Social science literature suggests that social networks play an important role in developing human and social capital, particularly in the education space. Human capital refers to the knowledge, training, experience, and perceptions that reside within an individual, and social capital reflects the resources that are generated from the social interactions of individual actors. While most studies in education focus on either human or social capital of educators in schools, very little attention has been paid to the idea of “intellectual capital,” which includes the interactions between human and social capital. Further, even less attention has been paid to the intellectual capital among school leaders, particularly in social settings that involve a high degree of human interaction. In addition to intellectual capital, we explore a more traditional form of capital, that of financial capital in the form of salary. This chapter attempts to fill this gap by exploring intellectual capital in the form of human (demographics and perceptions) and social capital and its relationship with actors’ salary, gender, and the level of organizational commitment. The study takes place in one large urban fringe school district with 29 schools serving diverse student populations in southern California. We collected data from all 29 principals, including social network data, demographics, perceptions of organizational commitment, and publicly available salary information. Key findings suggest that principals’ network positions vary by salary and by gender. Specifically, those principals with higher salaries are less likely to be connected with their principal colleagues. Male principals are more likely to have more mutual ties than female principals. For male principals, regardless of salary, their level of mutual ties was much greater when they also reported more organizational commitment. This chapter adds to the existing knowledge base around organizational network studies and sheds new light on educational leadership.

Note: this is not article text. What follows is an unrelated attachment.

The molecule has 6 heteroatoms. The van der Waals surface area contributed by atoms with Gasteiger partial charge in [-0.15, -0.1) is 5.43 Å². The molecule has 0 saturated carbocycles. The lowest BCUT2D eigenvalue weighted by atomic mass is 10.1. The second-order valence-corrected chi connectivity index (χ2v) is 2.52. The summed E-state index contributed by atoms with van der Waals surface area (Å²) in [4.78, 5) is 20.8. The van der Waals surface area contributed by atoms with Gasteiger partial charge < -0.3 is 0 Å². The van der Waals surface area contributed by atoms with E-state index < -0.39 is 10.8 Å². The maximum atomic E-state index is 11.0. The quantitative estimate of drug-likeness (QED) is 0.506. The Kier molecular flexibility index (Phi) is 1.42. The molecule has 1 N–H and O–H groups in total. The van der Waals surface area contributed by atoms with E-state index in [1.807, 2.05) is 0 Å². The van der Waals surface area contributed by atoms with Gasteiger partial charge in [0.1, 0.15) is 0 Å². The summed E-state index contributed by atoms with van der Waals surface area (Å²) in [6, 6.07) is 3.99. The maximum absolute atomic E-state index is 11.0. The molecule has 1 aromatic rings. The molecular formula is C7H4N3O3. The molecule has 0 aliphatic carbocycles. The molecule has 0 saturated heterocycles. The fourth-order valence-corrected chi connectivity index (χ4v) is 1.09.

- Social network
- Organizational commitment
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Quadratic assignment procedure (QAP) is designed to test the statistical significance for social network data that is interdependence in nature. Unlike parametric statistical techniques, which assume observations that are analyzed are independent of one another, QAP is a nonparametric technique with no assumption of independence between observations. While using parametric statistics for social network data violates the assumption of independence, QAP is a suitable analytic strategy to test the statistical significance of social network data that are interdependent to one another. More information about QAP can be obtained from Hanneman and Riddle’s (2005) tutorial.
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Daly, A.J., Liou, YH., Bjorklund, P. (2018). Pay, Position, and Partnership: Exploring Capital Resources Among a School District Leadership Team. In: Cramer, C., Porter, M., Sayama, H., Sheetz, L., Uzzo, S. (eds) Network Science In Education. Springer, Cham. https://doi.org/10.1007/978-3-319-77237-0_8
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